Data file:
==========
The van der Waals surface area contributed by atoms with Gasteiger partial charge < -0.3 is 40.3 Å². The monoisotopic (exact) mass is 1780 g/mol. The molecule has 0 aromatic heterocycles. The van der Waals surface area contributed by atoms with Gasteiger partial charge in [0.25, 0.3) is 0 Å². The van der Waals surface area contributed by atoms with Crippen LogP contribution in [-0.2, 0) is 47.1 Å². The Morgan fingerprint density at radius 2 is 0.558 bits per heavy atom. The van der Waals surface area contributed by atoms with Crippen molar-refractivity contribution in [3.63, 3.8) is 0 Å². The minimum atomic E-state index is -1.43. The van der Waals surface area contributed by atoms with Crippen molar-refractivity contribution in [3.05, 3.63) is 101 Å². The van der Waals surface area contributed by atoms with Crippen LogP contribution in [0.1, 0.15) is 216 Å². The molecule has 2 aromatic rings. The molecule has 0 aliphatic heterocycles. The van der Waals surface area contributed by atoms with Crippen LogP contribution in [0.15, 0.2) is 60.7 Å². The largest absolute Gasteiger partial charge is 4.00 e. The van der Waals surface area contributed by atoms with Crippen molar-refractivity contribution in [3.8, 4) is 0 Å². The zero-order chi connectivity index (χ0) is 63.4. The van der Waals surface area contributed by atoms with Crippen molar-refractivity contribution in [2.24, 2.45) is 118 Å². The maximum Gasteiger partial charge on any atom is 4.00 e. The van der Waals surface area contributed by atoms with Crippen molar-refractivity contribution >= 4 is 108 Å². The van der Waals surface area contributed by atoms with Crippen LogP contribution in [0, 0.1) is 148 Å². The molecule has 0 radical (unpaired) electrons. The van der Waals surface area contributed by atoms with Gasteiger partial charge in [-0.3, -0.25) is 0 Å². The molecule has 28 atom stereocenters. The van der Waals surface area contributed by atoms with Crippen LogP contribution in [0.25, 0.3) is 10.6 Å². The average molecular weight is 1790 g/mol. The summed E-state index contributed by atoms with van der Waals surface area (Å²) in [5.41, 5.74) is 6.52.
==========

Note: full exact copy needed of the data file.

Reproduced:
The van der Waals surface area contributed by atoms with Gasteiger partial charge < -0.3 is 40.3 Å². The monoisotopic (exact) mass is 1780 g/mol. The molecule has 0 aromatic heterocycles. The van der Waals surface area contributed by atoms with Gasteiger partial charge in [0.25, 0.3) is 0 Å². The van der Waals surface area contributed by atoms with Crippen LogP contribution in [-0.2, 0) is 47.1 Å². The Morgan fingerprint density at radius 2 is 0.558 bits per heavy atom. The van der Waals surface area contributed by atoms with Crippen molar-refractivity contribution in [3.63, 3.8) is 0 Å². The minimum atomic E-state index is -1.43. The van der Waals surface area contributed by atoms with Crippen molar-refractivity contribution in [3.05, 3.63) is 101 Å². The van der Waals surface area contributed by atoms with Crippen LogP contribution in [0.1, 0.15) is 216 Å². The molecule has 2 aromatic rings. The molecule has 0 aliphatic heterocycles. The van der Waals surface area contributed by atoms with Crippen LogP contribution in [0.15, 0.2) is 60.7 Å². The largest absolute Gasteiger partial charge is 4.00 e. The van der Waals surface area contributed by atoms with Crippen molar-refractivity contribution in [3.8, 4) is 0 Å². The zero-order chi connectivity index (χ0) is 63.4. The van der Waals surface area contributed by atoms with Crippen molar-refractivity contribution in [2.24, 2.45) is 118 Å². The maximum Gasteiger partial charge on any atom is 4.00 e. The van der Waals surface area contributed by atoms with Crippen molar-refractivity contribution >= 4 is 108 Å². The van der Waals surface area contributed by atoms with Crippen LogP contribution in [0, 0.1) is 148 Å². The molecule has 0 radical (unpaired) electrons. The van der Waals surface area contributed by atoms with Gasteiger partial charge in [-0.3, -0.25) is 0 Å². The molecule has 28 atom stereocenters. The van der Waals surface area contributed by atoms with Crippen LogP contribution in [0.25, 0.3) is 10.6 Å². The average molecular weight is 1790 g/mol. The summed E-state index contributed by atoms with van der Waals surface area (Å²) in [5.41, 5.74) is 6.52.